Tag Archives: Komarov

Game of the week: December 24-30

Now that the holiday break has come and gone, it’s time to get back into some hockey. Let’s take a gander at all the tilts the NHL has crammed into four days this week.

NHL SCHEDULE: December 24-30
TIME (ALL TIMES EASTERN) VISITOR HOST NATIONAL BROADCAST(S)/
Result
Monday, December 24
No Games Scheduled – Christmas Eve
Tuesday, December 25
No Games Scheduled – Christmas
Wednesday, December 26
No Games Scheduled – Boxing Day
Thursday, December 27
7 p.m. New Jersey Boston 5-2
7 p.m. Columbus Blue Jackets New York Rangers 4-3 (OT)
7 p.m. Detroit Pittsburgh 2-5
7 p.m. Carolina Washington 1-3
7:30 p.m. Philadelphia Tampa Bay 5-6 (OT)
8 p.m. Buffalo St. Louis 1-4
8 p.m. Dallas Nashville 2-0
8 p.m. Calgary Winnipeg 4-1
8:30 p.m. Minnesota Chicago 2-5
9 p.m. Vancouver Edmonton 4-2
10 p.m. Colorado Vegas 1-2
10:30 p.m. Arizona Los Angeles  1-2
10:30 p.m. Anaheim San Jose  2-4
Friday, December 28
7 p.m. Montréal Florida RDS, TSN2
7 p.m. Ottawa Senators New York Islanders RDS2
7 p.m. Toronto Columbus ESPN+
Saturday, December 29
1 p.m. Carolina New Jersey SN
4 p.m. Vegas Los Angeles SN1
4 p.m. San Jose Edmonton  
4 p.m. Minnesota Winnipeg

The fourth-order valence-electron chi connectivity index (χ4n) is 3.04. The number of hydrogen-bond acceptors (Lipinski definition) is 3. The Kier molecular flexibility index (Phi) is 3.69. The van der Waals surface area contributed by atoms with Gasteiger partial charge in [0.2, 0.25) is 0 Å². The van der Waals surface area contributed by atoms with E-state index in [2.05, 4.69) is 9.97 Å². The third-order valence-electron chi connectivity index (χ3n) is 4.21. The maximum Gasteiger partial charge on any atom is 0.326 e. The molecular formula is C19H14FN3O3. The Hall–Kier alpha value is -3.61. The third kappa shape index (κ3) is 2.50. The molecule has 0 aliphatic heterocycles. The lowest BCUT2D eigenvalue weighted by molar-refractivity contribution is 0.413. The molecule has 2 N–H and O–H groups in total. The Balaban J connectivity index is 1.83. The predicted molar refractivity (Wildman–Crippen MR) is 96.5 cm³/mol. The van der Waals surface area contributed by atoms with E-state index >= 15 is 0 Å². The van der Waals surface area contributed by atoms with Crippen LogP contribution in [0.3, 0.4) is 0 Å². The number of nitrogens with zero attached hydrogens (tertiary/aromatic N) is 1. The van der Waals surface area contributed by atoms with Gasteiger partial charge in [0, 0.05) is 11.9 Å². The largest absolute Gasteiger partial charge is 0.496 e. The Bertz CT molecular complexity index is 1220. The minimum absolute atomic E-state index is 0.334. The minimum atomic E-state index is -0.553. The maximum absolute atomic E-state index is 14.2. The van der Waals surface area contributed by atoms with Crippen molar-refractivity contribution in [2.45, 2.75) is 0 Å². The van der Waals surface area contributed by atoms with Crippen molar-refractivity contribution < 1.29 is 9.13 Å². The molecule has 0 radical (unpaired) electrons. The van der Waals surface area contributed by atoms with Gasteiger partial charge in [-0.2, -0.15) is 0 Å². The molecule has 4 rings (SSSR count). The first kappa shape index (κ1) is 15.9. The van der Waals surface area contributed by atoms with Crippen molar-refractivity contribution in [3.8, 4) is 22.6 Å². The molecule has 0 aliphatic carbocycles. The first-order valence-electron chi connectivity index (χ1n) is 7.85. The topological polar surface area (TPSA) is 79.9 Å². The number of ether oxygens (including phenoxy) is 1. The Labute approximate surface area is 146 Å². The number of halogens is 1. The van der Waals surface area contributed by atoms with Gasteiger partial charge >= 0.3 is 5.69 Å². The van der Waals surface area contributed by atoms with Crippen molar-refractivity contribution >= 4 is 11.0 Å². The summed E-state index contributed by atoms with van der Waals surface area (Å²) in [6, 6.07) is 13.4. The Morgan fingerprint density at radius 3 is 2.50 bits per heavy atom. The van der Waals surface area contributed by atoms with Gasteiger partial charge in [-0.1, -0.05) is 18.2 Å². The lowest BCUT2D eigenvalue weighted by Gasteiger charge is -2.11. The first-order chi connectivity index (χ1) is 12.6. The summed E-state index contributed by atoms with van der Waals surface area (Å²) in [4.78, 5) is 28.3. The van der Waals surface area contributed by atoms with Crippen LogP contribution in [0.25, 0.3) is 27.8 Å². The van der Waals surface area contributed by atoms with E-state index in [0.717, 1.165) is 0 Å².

7 p.m. Boston Buffalo  
7 p.m. New York Islanders Toronto Maple Leafs CBC, ESPN+, SN1
7 p.m. Washington Ottawa CITY, SN360
7 p.m. Montréal Tampa Bay SN, TVAS
7 p.m. Philadelphia Florida  
8 p.m. Pittsburgh St. Louis  
8 p.m. New York Rangers Nashville Predators ESPN+
8 p.m. Detroit Dallas  
9 p.m. Chicago Colorado  
10 p.m. Arizona Anaheim  
10 p.m. Vancouver Canucks Calgary Flames CBC, CITY, SN, SN1, SN360
Sunday, December 30
8 p.m. Vegas Arizona ESPN+, SN, TVAS

Rivalries on tap this week included Detroit at Pittsburgh, Calgary at Winnipeg, Minnesota at Chicago and Anaheim at San Jose on Thursday; Boston at Buffalo and Vancouver at Calgary today and Vegas at Arizona tomorrow.

We also got the pleasure of taking in a few playoff rematches from this spring, including the previously mentioned Anaheim at San Jose tilt Thursday night,  as well as Minnesota at Winnipeg and Vegas at Los Angeles on this evening.